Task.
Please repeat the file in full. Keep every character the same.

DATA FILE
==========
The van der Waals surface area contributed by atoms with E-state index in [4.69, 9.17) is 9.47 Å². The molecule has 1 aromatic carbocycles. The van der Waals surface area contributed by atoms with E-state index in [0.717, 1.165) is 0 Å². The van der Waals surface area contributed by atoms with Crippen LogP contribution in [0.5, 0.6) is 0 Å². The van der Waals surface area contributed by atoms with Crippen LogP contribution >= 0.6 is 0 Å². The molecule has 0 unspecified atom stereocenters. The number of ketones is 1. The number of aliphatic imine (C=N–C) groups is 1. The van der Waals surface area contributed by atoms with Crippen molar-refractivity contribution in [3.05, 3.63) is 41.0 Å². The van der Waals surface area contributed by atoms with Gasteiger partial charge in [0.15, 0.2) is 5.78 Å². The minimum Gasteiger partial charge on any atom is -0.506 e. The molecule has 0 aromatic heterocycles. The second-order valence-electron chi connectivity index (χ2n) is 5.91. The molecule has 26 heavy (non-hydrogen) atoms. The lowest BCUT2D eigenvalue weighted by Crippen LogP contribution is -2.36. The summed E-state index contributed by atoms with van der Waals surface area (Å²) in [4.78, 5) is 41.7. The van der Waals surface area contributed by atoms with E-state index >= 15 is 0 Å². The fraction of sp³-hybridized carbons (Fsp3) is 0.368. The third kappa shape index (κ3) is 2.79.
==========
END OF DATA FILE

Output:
The van der Waals surface area contributed by atoms with E-state index in [4.69, 9.17) is 9.47 Å². The molecule has 1 aromatic carbocycles. The van der Waals surface area contributed by atoms with E-state index in [0.717, 1.165) is 0 Å². The van der Waals surface area contributed by atoms with Crippen LogP contribution in [0.5, 0.6) is 0 Å². The van der Waals surface area contributed by atoms with Crippen LogP contribution >= 0.6 is 0 Å². The molecule has 0 unspecified atom stereocenters. The number of ketones is 1. The number of aliphatic imine (C=N–C) groups is 1. The van der Waals surface area contributed by atoms with Crippen molar-refractivity contribution in [3.05, 3.63) is 41.0 Å². The van der Waals surface area contributed by atoms with Gasteiger partial charge in [0.15, 0.2) is 5.78 Å². The minimum Gasteiger partial charge on any atom is -0.506 e. The molecule has 0 aromatic heterocycles. The second-order valence-electron chi connectivity index (χ2n) is 5.91. The molecule has 26 heavy (non-hydrogen) atoms. The lowest BCUT2D eigenvalue weighted by Crippen LogP contribution is -2.36. The summed E-state index contributed by atoms with van der Waals surface area (Å²) in [4.78, 5) is 41.7. The van der Waals surface area contributed by atoms with E-state index >= 15 is 0 Å². The fraction of sp³-hybridized carbons (Fsp3) is 0.368. The third kappa shape index (κ3) is 2.79.